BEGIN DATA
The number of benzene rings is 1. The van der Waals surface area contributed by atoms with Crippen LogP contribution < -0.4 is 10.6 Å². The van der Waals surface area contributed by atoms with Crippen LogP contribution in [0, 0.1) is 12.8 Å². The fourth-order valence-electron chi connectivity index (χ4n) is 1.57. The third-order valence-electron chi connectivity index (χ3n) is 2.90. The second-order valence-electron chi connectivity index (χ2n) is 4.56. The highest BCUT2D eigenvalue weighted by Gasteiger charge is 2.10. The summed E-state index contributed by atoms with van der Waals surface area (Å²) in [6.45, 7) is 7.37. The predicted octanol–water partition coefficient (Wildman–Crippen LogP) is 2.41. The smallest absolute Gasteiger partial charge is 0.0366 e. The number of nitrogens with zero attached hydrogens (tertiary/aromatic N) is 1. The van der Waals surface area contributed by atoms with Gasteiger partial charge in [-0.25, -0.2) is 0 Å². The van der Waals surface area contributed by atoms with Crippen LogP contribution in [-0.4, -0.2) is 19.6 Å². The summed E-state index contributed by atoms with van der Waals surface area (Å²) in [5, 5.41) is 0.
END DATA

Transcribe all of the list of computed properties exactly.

The number of benzene rings is 1. The van der Waals surface area contributed by atoms with Crippen LogP contribution < -0.4 is 10.6 Å². The van der Waals surface area contributed by atoms with Crippen LogP contribution in [0, 0.1) is 12.8 Å². The fourth-order valence-electron chi connectivity index (χ4n) is 1.57. The third-order valence-electron chi connectivity index (χ3n) is 2.90. The second-order valence-electron chi connectivity index (χ2n) is 4.56. The highest BCUT2D eigenvalue weighted by Gasteiger charge is 2.10. The summed E-state index contributed by atoms with van der Waals surface area (Å²) in [6.45, 7) is 7.37. The predicted octanol–water partition coefficient (Wildman–Crippen LogP) is 2.41. The smallest absolute Gasteiger partial charge is 0.0366 e. The number of nitrogens with zero attached hydrogens (tertiary/aromatic N) is 1. The van der Waals surface area contributed by atoms with Gasteiger partial charge in [-0.25, -0.2) is 0 Å². The van der Waals surface area contributed by atoms with Crippen LogP contribution in [-0.4, -0.2) is 19.6 Å². The summed E-state index contributed by atoms with van der Waals surface area (Å²) in [5, 5.41) is 0.